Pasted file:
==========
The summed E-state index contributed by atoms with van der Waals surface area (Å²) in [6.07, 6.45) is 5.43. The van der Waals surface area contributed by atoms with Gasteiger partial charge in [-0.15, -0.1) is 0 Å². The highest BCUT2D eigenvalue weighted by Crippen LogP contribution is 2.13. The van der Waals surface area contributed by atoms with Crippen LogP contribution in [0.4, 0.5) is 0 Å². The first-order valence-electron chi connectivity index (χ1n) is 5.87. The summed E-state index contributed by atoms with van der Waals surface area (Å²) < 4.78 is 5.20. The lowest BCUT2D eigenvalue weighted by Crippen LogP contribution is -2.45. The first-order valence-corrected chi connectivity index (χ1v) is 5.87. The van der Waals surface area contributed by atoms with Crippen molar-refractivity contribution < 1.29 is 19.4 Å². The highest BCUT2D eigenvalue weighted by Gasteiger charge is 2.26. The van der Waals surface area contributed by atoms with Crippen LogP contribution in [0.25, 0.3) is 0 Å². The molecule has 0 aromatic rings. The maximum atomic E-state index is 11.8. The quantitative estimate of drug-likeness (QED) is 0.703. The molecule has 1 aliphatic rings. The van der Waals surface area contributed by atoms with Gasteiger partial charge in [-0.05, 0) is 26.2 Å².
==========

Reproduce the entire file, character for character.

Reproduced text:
The summed E-state index contributed by atoms with van der Waals surface area (Å²) in [6.07, 6.45) is 5.43. The van der Waals surface area contributed by atoms with Gasteiger partial charge in [-0.15, -0.1) is 0 Å². The highest BCUT2D eigenvalue weighted by Crippen LogP contribution is 2.13. The van der Waals surface area contributed by atoms with Crippen LogP contribution in [0.4, 0.5) is 0 Å². The first-order valence-electron chi connectivity index (χ1n) is 5.87. The summed E-state index contributed by atoms with van der Waals surface area (Å²) < 4.78 is 5.20. The lowest BCUT2D eigenvalue weighted by Crippen LogP contribution is -2.45. The first-order valence-corrected chi connectivity index (χ1v) is 5.87. The van der Waals surface area contributed by atoms with Crippen molar-refractivity contribution < 1.29 is 19.4 Å². The highest BCUT2D eigenvalue weighted by Gasteiger charge is 2.26. The van der Waals surface area contributed by atoms with Crippen LogP contribution in [0.25, 0.3) is 0 Å². The molecule has 0 aromatic rings. The maximum atomic E-state index is 11.8. The quantitative estimate of drug-likeness (QED) is 0.703. The molecule has 1 aliphatic rings. The van der Waals surface area contributed by atoms with Gasteiger partial charge in [-0.05, 0) is 26.2 Å².